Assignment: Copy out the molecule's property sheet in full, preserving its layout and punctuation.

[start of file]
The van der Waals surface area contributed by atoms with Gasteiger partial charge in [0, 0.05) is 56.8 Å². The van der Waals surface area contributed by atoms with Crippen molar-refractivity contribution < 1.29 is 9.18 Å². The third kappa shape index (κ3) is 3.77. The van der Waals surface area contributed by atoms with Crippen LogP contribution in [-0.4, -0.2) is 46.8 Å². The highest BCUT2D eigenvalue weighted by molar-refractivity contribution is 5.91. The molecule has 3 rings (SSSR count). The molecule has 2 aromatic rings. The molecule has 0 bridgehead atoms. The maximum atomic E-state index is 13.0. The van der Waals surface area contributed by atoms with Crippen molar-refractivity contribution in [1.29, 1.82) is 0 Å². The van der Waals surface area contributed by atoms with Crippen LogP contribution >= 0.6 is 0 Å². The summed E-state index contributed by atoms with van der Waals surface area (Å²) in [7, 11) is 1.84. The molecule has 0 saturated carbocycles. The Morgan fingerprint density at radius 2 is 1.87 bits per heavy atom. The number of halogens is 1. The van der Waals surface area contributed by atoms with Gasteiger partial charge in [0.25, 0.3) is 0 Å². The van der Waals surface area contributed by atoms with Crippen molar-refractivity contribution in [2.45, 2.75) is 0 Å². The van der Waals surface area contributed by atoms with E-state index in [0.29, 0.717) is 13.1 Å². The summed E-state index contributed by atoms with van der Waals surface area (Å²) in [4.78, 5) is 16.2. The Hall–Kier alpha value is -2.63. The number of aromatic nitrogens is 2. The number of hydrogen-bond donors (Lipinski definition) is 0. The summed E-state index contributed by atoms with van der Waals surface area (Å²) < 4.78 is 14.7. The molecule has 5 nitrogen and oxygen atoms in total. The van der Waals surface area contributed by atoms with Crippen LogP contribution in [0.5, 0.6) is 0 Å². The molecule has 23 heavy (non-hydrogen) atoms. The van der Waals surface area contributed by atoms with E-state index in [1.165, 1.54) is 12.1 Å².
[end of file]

The van der Waals surface area contributed by atoms with Gasteiger partial charge in [0, 0.05) is 56.8 Å². The van der Waals surface area contributed by atoms with Crippen molar-refractivity contribution < 1.29 is 9.18 Å². The third kappa shape index (κ3) is 3.77. The van der Waals surface area contributed by atoms with Crippen LogP contribution in [-0.4, -0.2) is 46.8 Å². The highest BCUT2D eigenvalue weighted by molar-refractivity contribution is 5.91. The molecule has 3 rings (SSSR count). The molecule has 2 aromatic rings. The molecule has 0 bridgehead atoms. The maximum atomic E-state index is 13.0. The van der Waals surface area contributed by atoms with Crippen molar-refractivity contribution in [1.29, 1.82) is 0 Å². The van der Waals surface area contributed by atoms with Crippen LogP contribution >= 0.6 is 0 Å². The summed E-state index contributed by atoms with van der Waals surface area (Å²) in [7, 11) is 1.84. The molecule has 0 saturated carbocycles. The Morgan fingerprint density at radius 2 is 1.87 bits per heavy atom. The number of halogens is 1. The van der Waals surface area contributed by atoms with Gasteiger partial charge in [0.25, 0.3) is 0 Å². The van der Waals surface area contributed by atoms with Crippen molar-refractivity contribution in [2.45, 2.75) is 0 Å². The van der Waals surface area contributed by atoms with E-state index in [0.29, 0.717) is 13.1 Å². The summed E-state index contributed by atoms with van der Waals surface area (Å²) in [4.78, 5) is 16.2. The Hall–Kier alpha value is -2.63. The number of aromatic nitrogens is 2. The number of hydrogen-bond donors (Lipinski definition) is 0. The summed E-state index contributed by atoms with van der Waals surface area (Å²) < 4.78 is 14.7. The molecule has 5 nitrogen and oxygen atoms in total. The van der Waals surface area contributed by atoms with Crippen LogP contribution in [0.5, 0.6) is 0 Å². The molecule has 23 heavy (non-hydrogen) atoms. The van der Waals surface area contributed by atoms with E-state index in [1.165, 1.54) is 12.1 Å².